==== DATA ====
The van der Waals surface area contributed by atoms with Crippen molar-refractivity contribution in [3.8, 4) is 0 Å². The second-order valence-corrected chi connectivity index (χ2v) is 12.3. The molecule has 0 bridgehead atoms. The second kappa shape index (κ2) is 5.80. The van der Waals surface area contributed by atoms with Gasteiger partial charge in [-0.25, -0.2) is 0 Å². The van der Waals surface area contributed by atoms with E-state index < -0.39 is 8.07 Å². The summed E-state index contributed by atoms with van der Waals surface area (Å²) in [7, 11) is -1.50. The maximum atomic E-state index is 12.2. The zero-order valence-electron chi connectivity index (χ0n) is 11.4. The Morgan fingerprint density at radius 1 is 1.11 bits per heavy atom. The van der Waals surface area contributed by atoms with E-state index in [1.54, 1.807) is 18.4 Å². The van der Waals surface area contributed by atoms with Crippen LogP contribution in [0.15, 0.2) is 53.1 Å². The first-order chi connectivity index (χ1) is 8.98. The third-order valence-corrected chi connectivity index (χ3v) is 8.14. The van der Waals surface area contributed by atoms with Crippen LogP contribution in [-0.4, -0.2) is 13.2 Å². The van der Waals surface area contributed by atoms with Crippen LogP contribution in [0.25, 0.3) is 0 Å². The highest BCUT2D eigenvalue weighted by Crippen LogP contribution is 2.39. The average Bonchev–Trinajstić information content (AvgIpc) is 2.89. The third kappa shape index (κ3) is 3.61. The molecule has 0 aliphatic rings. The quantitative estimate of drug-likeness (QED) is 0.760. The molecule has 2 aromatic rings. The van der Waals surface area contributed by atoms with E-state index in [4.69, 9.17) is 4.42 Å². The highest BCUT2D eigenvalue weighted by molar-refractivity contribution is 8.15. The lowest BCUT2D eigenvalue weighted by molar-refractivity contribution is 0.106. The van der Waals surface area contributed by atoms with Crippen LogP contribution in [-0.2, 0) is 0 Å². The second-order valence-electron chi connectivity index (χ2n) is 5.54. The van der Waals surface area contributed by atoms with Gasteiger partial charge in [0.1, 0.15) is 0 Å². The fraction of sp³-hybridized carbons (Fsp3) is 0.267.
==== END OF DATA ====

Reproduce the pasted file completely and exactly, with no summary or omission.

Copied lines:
The van der Waals surface area contributed by atoms with Crippen molar-refractivity contribution in [3.8, 4) is 0 Å². The second-order valence-corrected chi connectivity index (χ2v) is 12.3. The molecule has 0 bridgehead atoms. The second kappa shape index (κ2) is 5.80. The van der Waals surface area contributed by atoms with Gasteiger partial charge in [-0.25, -0.2) is 0 Å². The van der Waals surface area contributed by atoms with E-state index < -0.39 is 8.07 Å². The summed E-state index contributed by atoms with van der Waals surface area (Å²) in [7, 11) is -1.50. The maximum atomic E-state index is 12.2. The zero-order valence-electron chi connectivity index (χ0n) is 11.4. The Morgan fingerprint density at radius 1 is 1.11 bits per heavy atom. The van der Waals surface area contributed by atoms with E-state index in [1.54, 1.807) is 18.4 Å². The van der Waals surface area contributed by atoms with Crippen LogP contribution in [0.15, 0.2) is 53.1 Å². The first-order chi connectivity index (χ1) is 8.98. The third-order valence-corrected chi connectivity index (χ3v) is 8.14. The van der Waals surface area contributed by atoms with Crippen LogP contribution in [-0.4, -0.2) is 13.2 Å². The van der Waals surface area contributed by atoms with Crippen LogP contribution in [0.25, 0.3) is 0 Å². The highest BCUT2D eigenvalue weighted by Crippen LogP contribution is 2.39. The average Bonchev–Trinajstić information content (AvgIpc) is 2.89. The third kappa shape index (κ3) is 3.61. The molecule has 0 aliphatic rings. The quantitative estimate of drug-likeness (QED) is 0.760. The molecule has 2 aromatic rings. The van der Waals surface area contributed by atoms with E-state index in [4.69, 9.17) is 4.42 Å². The highest BCUT2D eigenvalue weighted by molar-refractivity contribution is 8.15. The lowest BCUT2D eigenvalue weighted by molar-refractivity contribution is 0.106. The van der Waals surface area contributed by atoms with Crippen LogP contribution in [-0.2, 0) is 0 Å². The second-order valence-electron chi connectivity index (χ2n) is 5.54. The van der Waals surface area contributed by atoms with Gasteiger partial charge in [0.1, 0.15) is 0 Å². The fraction of sp³-hybridized carbons (Fsp3) is 0.267.